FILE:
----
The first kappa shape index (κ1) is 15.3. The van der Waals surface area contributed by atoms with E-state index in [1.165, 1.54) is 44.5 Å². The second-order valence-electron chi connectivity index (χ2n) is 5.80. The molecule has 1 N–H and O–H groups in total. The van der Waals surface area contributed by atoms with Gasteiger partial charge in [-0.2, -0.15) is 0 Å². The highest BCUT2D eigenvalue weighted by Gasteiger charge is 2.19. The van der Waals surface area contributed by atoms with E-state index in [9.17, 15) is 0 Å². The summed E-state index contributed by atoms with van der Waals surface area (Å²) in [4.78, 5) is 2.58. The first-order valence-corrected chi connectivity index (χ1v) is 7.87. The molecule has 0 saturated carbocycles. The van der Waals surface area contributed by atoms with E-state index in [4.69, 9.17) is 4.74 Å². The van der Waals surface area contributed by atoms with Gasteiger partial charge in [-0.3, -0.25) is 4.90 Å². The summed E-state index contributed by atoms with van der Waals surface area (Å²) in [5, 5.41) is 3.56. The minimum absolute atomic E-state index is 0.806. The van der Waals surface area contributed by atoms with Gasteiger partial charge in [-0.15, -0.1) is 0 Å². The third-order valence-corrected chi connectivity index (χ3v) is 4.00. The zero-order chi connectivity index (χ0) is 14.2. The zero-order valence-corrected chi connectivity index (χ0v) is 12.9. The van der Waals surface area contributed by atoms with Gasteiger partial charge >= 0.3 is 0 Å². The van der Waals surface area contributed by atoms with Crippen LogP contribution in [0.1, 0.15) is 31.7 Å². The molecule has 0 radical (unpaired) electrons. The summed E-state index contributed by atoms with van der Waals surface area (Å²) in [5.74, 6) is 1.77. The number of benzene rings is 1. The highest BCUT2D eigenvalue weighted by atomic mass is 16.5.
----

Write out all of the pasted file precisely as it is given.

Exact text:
The first kappa shape index (κ1) is 15.3. The van der Waals surface area contributed by atoms with E-state index in [1.165, 1.54) is 44.5 Å². The second-order valence-electron chi connectivity index (χ2n) is 5.80. The molecule has 1 N–H and O–H groups in total. The van der Waals surface area contributed by atoms with Gasteiger partial charge in [-0.2, -0.15) is 0 Å². The highest BCUT2D eigenvalue weighted by Gasteiger charge is 2.19. The van der Waals surface area contributed by atoms with E-state index in [9.17, 15) is 0 Å². The summed E-state index contributed by atoms with van der Waals surface area (Å²) in [4.78, 5) is 2.58. The first-order valence-corrected chi connectivity index (χ1v) is 7.87. The molecule has 0 saturated carbocycles. The van der Waals surface area contributed by atoms with E-state index in [4.69, 9.17) is 4.74 Å². The van der Waals surface area contributed by atoms with Gasteiger partial charge in [-0.3, -0.25) is 4.90 Å². The summed E-state index contributed by atoms with van der Waals surface area (Å²) in [5, 5.41) is 3.56. The minimum absolute atomic E-state index is 0.806. The van der Waals surface area contributed by atoms with Gasteiger partial charge in [-0.15, -0.1) is 0 Å². The third-order valence-corrected chi connectivity index (χ3v) is 4.00. The zero-order chi connectivity index (χ0) is 14.2. The zero-order valence-corrected chi connectivity index (χ0v) is 12.9. The van der Waals surface area contributed by atoms with Gasteiger partial charge >= 0.3 is 0 Å². The van der Waals surface area contributed by atoms with Crippen LogP contribution in [0.1, 0.15) is 31.7 Å². The molecule has 0 radical (unpaired) electrons. The summed E-state index contributed by atoms with van der Waals surface area (Å²) in [5.74, 6) is 1.77. The number of benzene rings is 1. The highest BCUT2D eigenvalue weighted by atomic mass is 16.5.